Business travel has always been an important part of the corporate world, whether you’re meeting to woo new clients or to sign on the dotted line, many consider this to be just another part of the job. But in 2020, business travel has been largely impossible thanks to the COVID-19 pandemic and for those businesses that weren’t forced to close, they’ve had to adapt to find new ways of conducting meetings.
Now, as lockdown restrictions begin to ease across the globe, many businesses are beginning to wonder what the future holds for corporate travel. Will things be able to return to some sort of normal next year or will COVID-19 continue to have an impact? With rules and regulations always changing, there is still a great deal of uncertainty.
But if you’re planning a corporate trip or wondering if you’ll be off on your usual scheduled business trip next year, let us help. Below, we’re going to take a look at what business travel will look like in 2021.
Corporate Travel Will No Longer Be Seen as Essential
Although it’s likely that business travel will return in 2021, it’s also likely to be deemed non-essential in most cases. As such, there will probably be less travel next year. In fact, 47% of corporate professionals believe there will be a decrease in business travel over the next 12 months. This of course doesn’t mean travel will come to a halt, but there will be a lot more to consider when booking a trip. We’ll look at this in more detail below.
Business Travel Will Return in Stages
One of the key challenges with travel right now is that every country has been affected by the virus differently and most have different rules in place. Some places are still locked down and not letting non-natives enter the country. Others are refusing entry to people from certain places and in some cases ‘corridors’ have been formed to allow travel more easily between certain countries.
Because of these different rules, it is likely that business travel won’t simply resume one day. Instead, it will come back in stages as countries across the globe begin to ease their regulations. Interestingly, the industry will also impact travel returning in stages. This is because corporate trips are more important in some industries than others, so those that don’t need to travel will be advised not to.
Business Travel Will Require More Careful Planning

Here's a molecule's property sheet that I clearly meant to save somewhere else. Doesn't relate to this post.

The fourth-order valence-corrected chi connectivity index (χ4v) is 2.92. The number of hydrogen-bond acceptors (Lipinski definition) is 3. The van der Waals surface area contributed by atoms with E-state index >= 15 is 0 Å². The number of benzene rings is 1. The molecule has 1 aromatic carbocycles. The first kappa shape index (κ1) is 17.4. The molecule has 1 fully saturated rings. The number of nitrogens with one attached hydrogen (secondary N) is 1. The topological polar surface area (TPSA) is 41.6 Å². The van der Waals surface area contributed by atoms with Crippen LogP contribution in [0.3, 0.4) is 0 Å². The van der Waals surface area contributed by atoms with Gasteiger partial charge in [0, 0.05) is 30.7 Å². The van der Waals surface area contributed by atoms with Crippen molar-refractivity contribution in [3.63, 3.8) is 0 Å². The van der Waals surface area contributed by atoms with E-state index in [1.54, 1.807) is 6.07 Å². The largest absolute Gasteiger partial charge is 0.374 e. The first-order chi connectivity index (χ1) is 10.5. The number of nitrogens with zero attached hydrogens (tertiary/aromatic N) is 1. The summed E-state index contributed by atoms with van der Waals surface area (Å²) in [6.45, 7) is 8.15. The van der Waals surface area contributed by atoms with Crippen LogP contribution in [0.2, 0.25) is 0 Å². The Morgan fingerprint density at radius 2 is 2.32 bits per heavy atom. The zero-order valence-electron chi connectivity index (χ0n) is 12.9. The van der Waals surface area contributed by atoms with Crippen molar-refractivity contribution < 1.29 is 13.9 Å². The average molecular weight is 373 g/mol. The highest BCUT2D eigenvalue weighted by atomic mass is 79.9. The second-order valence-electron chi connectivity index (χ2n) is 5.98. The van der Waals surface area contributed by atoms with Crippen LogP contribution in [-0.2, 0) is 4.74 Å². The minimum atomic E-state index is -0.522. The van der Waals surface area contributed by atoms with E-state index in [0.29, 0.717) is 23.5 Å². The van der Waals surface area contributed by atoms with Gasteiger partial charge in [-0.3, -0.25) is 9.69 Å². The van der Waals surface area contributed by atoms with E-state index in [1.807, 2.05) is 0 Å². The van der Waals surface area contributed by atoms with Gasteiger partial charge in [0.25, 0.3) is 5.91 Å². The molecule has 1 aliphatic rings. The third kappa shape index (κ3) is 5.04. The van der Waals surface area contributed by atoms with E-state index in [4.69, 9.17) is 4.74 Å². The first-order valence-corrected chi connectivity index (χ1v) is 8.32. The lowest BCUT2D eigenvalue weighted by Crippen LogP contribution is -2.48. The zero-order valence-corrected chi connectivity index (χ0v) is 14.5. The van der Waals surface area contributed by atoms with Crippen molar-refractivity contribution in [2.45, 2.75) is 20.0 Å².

Although organizations may be keen to get their teams back out there and conducting business as usual, they don’t want to do this at the risk to their employees. As such, any form of corporate travel cannot be taken lightly and there will be a need for extra measures and planning when booking a trip.
Private Travel Will Increase
Although the virus may have slowed in many places, people still need to be cautious to protect themselves and others. For this reason, it’s likely that private travel will increase and professionals will alter the way they travel. This is particularly important with governments encouraging people to avoid public transport as much as possible.
The result of this is likely to be that more businesses are hiring private jets for international travel and people will choose to drive across borders where possible rather than taking the bus or train.
Popular Business Destinations Will Likely Change
There are some countries that have become very popular for business travel in recent decades and there are certainly some destinations that we traditionally associate with corporate trips. However, it’s likely that COVID-19 will have changed the map and that some of these popular countries will change.
For example, some popular destinations for business travel include Germany, Spain, and Italy but Europe was very adversely hit by the Coronavirus pandemic. Similarly, the USA, United Arab Emirates, and Japan are all popular destinations for corporate trips but with so many cases they may be reluctant to let people in and out of these countries.
Another thing that might impact the most popular destination for business travel is the corridors we mentioned earlier. Some governments have worked to create a list of countries (called corridors) in which travelers can go without having to self isolate for two weeks. This period of self-isolation will play a big role in which countries businessmen and women choose to travel to in the future.
There Will Be a Return To Managed Travel
In recent years it has usually been left down to the PA to get themselves online and book up the best possible flights and hotels (within budget) and to arrange the itinerary for the trip. However, this could be about to change in 2021 with a predicted shift back towards managed travel. This means using a travel planner or agency to arrange and book the trip as they will be most knowledgeable about current restrictions and the safest places to go and stay.
Business Meetings Will Differ
Any meetings that are conducted whilst on a business trip must be done so in a responsible way and one which abides by any local regulations. This might mean that professionals have to meet in smaller groups than usual, practicing social distancing when together or even wearing masks and other protective gear for the duration of the meeting. This will be down to the discretion of the professionals as long as they’re following the government guidelines in their chosen location.
‘Virtual Travel’ May Be a Better Solution
Though many may be itching to get back to how things were and to resume corporate travel, it’s best not to rush things. As such, travel in 2021 might be increasingly virtual, with more meetings being conducted using video technology unless a face-to-face meeting is absolutely essential. It might not always offer quite the same experience as meeting in person but we’re not out of the woods yet when it comes to the virus and many businesses might feel more comfortable erring on the side of caution, at least for another six months or so.
Business man and luggage standing in airport -DepositPhotos